The final characters explored in the book are the record collectors of the 1940s. in particular a lonely and puzzling figure named James McKune. McKune lived in poverty and obscurity for 25 years in a Brooklyn YMCA amassing a collection of race records that he stored in a cardboard box under his bed. As McKune delved into what was then obscure music, he developed a passion for what we now know as the Delta bluesmen, especially for Charlie Patton. Slowly, a small group of collectors coalesced around McKune and shared his interest in this music. In the early 1960s, pioneering reissues of Delta blues music based upon McKune's collection were issued by small record labels and scholars and enthusiasts, in the United States and Britain, began to take note. McKune himself, bedeveled by problems with alcohol, sex, and mental health, was the victim of a bizarre murder in 1971, long after he had lost interest in the Delta blues. McKune, with has fantasies, loneliness and obsessions, Hamilton argues "invented" the Delta blues. Hamilton describes this "invention"
"the blues revival stands alongside the Beat movement as an opening movement of ... the 'male flight from committment' that percolated through postwar American culture. What united both movement was their almost exclusively male constituency and their romance with outsider manhood, with defiant black men who seemed to scorn the suburban breadwinner's stiffling, soul-destroying routine." (p. 241)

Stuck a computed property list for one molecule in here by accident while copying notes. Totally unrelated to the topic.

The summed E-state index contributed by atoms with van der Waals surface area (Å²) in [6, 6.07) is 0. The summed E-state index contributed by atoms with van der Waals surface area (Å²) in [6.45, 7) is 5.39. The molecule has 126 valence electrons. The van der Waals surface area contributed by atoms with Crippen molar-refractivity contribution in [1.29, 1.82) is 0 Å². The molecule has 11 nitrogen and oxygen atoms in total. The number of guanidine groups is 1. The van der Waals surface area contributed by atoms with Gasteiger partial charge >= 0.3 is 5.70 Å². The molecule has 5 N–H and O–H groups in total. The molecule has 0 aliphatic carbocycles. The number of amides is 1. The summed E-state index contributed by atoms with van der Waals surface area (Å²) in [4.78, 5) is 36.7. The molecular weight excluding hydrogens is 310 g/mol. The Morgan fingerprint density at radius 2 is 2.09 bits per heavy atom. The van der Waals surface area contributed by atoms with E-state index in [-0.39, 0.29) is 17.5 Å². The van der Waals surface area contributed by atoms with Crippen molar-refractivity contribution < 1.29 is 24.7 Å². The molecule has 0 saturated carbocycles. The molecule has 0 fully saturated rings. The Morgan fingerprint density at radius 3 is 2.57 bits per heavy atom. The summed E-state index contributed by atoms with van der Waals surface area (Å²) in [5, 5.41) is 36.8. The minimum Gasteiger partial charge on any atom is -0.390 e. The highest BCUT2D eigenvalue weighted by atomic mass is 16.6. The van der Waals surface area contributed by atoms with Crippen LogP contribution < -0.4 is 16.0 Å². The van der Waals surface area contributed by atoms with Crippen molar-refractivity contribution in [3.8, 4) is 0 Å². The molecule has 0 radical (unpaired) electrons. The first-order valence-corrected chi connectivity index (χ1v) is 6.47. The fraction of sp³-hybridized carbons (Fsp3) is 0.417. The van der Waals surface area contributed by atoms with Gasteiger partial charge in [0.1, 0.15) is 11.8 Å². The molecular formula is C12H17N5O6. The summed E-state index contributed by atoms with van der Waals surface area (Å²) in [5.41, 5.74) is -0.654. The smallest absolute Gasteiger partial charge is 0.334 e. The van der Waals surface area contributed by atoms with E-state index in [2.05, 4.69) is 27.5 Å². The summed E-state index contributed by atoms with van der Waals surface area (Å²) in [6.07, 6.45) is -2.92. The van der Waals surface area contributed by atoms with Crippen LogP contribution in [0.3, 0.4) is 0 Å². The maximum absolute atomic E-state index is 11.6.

I don't see anything in this analysis that supports the conclusion that McKune and his fellow-collectors "invented" the Delta blues. Palmer and others have shown there was a music there to be discovered. Other scholars such as Elijah Wald in "Escaping the Delta" have shown how much other forms of black music influenced the Delta blues. But the influence of other styles of music in the Delta hardly shows that the genre was somehow conceptualized and invented by white fans.
In his book, "Delta Blues" which I mentioned earlier, Ted Gioia takes issue with Hamilton's portrayal of McKune's role. He writes: